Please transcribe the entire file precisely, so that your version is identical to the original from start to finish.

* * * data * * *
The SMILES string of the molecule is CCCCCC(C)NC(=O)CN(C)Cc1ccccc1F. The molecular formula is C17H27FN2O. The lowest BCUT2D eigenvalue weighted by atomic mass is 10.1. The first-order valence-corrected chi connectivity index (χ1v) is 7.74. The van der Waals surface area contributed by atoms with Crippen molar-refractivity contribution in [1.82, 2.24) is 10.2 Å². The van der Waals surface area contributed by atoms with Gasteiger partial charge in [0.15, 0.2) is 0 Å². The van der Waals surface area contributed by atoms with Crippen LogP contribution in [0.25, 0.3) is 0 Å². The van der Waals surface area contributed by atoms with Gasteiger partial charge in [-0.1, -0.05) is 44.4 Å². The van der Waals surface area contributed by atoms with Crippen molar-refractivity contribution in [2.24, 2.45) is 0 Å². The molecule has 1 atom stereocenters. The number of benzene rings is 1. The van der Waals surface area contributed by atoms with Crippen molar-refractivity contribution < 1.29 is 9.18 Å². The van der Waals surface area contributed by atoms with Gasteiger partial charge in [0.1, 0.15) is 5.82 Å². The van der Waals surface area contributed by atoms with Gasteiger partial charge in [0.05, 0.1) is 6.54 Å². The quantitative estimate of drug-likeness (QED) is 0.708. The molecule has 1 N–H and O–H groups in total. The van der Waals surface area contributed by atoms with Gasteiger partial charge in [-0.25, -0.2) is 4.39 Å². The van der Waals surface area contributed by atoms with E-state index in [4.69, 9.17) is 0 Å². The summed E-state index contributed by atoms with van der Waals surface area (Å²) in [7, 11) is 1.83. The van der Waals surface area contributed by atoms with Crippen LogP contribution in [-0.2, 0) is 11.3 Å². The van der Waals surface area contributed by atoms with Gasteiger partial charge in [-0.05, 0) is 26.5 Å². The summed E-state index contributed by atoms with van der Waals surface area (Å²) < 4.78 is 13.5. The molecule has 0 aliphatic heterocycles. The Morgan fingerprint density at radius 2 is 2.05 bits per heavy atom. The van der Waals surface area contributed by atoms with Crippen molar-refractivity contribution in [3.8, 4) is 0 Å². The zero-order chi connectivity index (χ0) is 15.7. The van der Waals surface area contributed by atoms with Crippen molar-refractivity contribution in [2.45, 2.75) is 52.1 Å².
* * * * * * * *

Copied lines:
The SMILES string of the molecule is CCCCCC(C)NC(=O)CN(C)Cc1ccccc1F. The molecular formula is C17H27FN2O. The lowest BCUT2D eigenvalue weighted by atomic mass is 10.1. The first-order valence-corrected chi connectivity index (χ1v) is 7.74. The van der Waals surface area contributed by atoms with Crippen molar-refractivity contribution in [1.82, 2.24) is 10.2 Å². The van der Waals surface area contributed by atoms with Gasteiger partial charge in [0.15, 0.2) is 0 Å². The van der Waals surface area contributed by atoms with Crippen LogP contribution in [0.25, 0.3) is 0 Å². The van der Waals surface area contributed by atoms with Gasteiger partial charge in [-0.1, -0.05) is 44.4 Å². The van der Waals surface area contributed by atoms with Crippen molar-refractivity contribution in [2.24, 2.45) is 0 Å². The molecule has 1 atom stereocenters. The number of benzene rings is 1. The van der Waals surface area contributed by atoms with Crippen molar-refractivity contribution < 1.29 is 9.18 Å². The van der Waals surface area contributed by atoms with Gasteiger partial charge in [0.1, 0.15) is 5.82 Å². The van der Waals surface area contributed by atoms with Gasteiger partial charge in [0.05, 0.1) is 6.54 Å². The quantitative estimate of drug-likeness (QED) is 0.708. The molecule has 1 N–H and O–H groups in total. The van der Waals surface area contributed by atoms with Gasteiger partial charge in [-0.25, -0.2) is 4.39 Å². The van der Waals surface area contributed by atoms with E-state index in [4.69, 9.17) is 0 Å². The summed E-state index contributed by atoms with van der Waals surface area (Å²) in [7, 11) is 1.83. The van der Waals surface area contributed by atoms with Crippen LogP contribution in [-0.2, 0) is 11.3 Å². The van der Waals surface area contributed by atoms with Gasteiger partial charge in [-0.05, 0) is 26.5 Å². The summed E-state index contributed by atoms with van der Waals surface area (Å²) < 4.78 is 13.5. The molecule has 0 aliphatic heterocycles. The Morgan fingerprint density at radius 2 is 2.05 bits per heavy atom. The van der Waals surface area contributed by atoms with Crippen molar-refractivity contribution in [3.8, 4) is 0 Å². The zero-order chi connectivity index (χ0) is 15.7. The van der Waals surface area contributed by atoms with Crippen molar-refractivity contribution in [2.45, 2.75) is 52.1 Å².